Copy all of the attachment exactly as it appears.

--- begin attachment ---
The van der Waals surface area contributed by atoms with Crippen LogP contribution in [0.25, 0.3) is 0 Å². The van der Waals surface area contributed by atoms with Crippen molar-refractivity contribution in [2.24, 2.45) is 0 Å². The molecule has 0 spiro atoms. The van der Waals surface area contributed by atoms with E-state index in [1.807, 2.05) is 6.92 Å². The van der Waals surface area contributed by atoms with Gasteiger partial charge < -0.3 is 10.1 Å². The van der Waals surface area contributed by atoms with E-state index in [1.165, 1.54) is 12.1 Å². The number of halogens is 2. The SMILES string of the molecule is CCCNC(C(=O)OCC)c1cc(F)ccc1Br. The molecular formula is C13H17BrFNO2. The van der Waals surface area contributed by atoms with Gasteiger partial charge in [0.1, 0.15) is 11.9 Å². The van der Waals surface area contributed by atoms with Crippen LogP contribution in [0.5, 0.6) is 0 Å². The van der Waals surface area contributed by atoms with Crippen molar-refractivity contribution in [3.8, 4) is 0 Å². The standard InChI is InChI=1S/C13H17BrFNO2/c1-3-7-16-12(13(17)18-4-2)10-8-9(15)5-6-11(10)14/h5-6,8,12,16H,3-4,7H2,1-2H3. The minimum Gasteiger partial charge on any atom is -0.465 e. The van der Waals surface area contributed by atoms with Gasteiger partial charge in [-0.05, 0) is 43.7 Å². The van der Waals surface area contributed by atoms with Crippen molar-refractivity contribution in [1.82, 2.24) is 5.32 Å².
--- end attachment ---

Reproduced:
The van der Waals surface area contributed by atoms with Crippen LogP contribution in [0.25, 0.3) is 0 Å². The van der Waals surface area contributed by atoms with Crippen molar-refractivity contribution in [2.24, 2.45) is 0 Å². The molecule has 0 spiro atoms. The van der Waals surface area contributed by atoms with E-state index in [1.807, 2.05) is 6.92 Å². The van der Waals surface area contributed by atoms with Gasteiger partial charge < -0.3 is 10.1 Å². The van der Waals surface area contributed by atoms with E-state index in [1.165, 1.54) is 12.1 Å². The number of halogens is 2. The SMILES string of the molecule is CCCNC(C(=O)OCC)c1cc(F)ccc1Br. The molecular formula is C13H17BrFNO2. The van der Waals surface area contributed by atoms with Gasteiger partial charge in [0.1, 0.15) is 11.9 Å². The van der Waals surface area contributed by atoms with Crippen LogP contribution in [0.5, 0.6) is 0 Å². The van der Waals surface area contributed by atoms with Crippen molar-refractivity contribution in [3.8, 4) is 0 Å². The standard InChI is InChI=1S/C13H17BrFNO2/c1-3-7-16-12(13(17)18-4-2)10-8-9(15)5-6-11(10)14/h5-6,8,12,16H,3-4,7H2,1-2H3. The minimum Gasteiger partial charge on any atom is -0.465 e. The van der Waals surface area contributed by atoms with Gasteiger partial charge in [-0.05, 0) is 43.7 Å². The van der Waals surface area contributed by atoms with Crippen molar-refractivity contribution in [1.82, 2.24) is 5.32 Å².